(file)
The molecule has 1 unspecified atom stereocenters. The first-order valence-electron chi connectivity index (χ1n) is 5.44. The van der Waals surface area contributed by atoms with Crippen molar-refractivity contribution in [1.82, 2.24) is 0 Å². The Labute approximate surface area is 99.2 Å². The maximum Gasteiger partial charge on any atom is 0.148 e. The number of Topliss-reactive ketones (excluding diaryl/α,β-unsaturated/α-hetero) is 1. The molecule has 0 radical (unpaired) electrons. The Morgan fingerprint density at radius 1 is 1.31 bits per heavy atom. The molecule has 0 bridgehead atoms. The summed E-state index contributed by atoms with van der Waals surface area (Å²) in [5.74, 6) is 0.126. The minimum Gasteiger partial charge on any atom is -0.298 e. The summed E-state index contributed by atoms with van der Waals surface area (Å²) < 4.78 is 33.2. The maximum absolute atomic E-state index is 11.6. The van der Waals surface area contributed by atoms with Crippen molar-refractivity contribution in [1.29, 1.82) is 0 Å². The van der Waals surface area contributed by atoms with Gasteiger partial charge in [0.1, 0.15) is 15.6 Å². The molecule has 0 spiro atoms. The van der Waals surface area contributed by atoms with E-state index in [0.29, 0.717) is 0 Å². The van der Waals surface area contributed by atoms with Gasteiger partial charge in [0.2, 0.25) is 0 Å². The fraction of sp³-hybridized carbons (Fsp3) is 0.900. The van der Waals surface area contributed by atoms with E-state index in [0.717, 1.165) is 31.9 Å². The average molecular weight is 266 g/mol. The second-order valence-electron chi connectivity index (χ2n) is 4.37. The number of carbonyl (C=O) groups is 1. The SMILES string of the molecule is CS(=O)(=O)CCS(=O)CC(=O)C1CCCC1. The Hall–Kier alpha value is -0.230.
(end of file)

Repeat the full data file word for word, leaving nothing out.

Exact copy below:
The molecule has 1 unspecified atom stereocenters. The first-order valence-electron chi connectivity index (χ1n) is 5.44. The van der Waals surface area contributed by atoms with Crippen molar-refractivity contribution in [1.82, 2.24) is 0 Å². The Labute approximate surface area is 99.2 Å². The maximum Gasteiger partial charge on any atom is 0.148 e. The number of Topliss-reactive ketones (excluding diaryl/α,β-unsaturated/α-hetero) is 1. The molecule has 0 radical (unpaired) electrons. The Morgan fingerprint density at radius 1 is 1.31 bits per heavy atom. The molecule has 0 bridgehead atoms. The summed E-state index contributed by atoms with van der Waals surface area (Å²) in [5.74, 6) is 0.126. The minimum Gasteiger partial charge on any atom is -0.298 e. The summed E-state index contributed by atoms with van der Waals surface area (Å²) < 4.78 is 33.2. The maximum absolute atomic E-state index is 11.6. The van der Waals surface area contributed by atoms with Crippen molar-refractivity contribution in [1.29, 1.82) is 0 Å². The van der Waals surface area contributed by atoms with Gasteiger partial charge in [0.1, 0.15) is 15.6 Å². The molecule has 0 spiro atoms. The van der Waals surface area contributed by atoms with E-state index in [0.29, 0.717) is 0 Å². The van der Waals surface area contributed by atoms with Gasteiger partial charge in [0.2, 0.25) is 0 Å². The fraction of sp³-hybridized carbons (Fsp3) is 0.900. The van der Waals surface area contributed by atoms with E-state index in [0.717, 1.165) is 31.9 Å². The average molecular weight is 266 g/mol. The second-order valence-electron chi connectivity index (χ2n) is 4.37. The number of carbonyl (C=O) groups is 1. The SMILES string of the molecule is CS(=O)(=O)CCS(=O)CC(=O)C1CCCC1. The Hall–Kier alpha value is -0.230.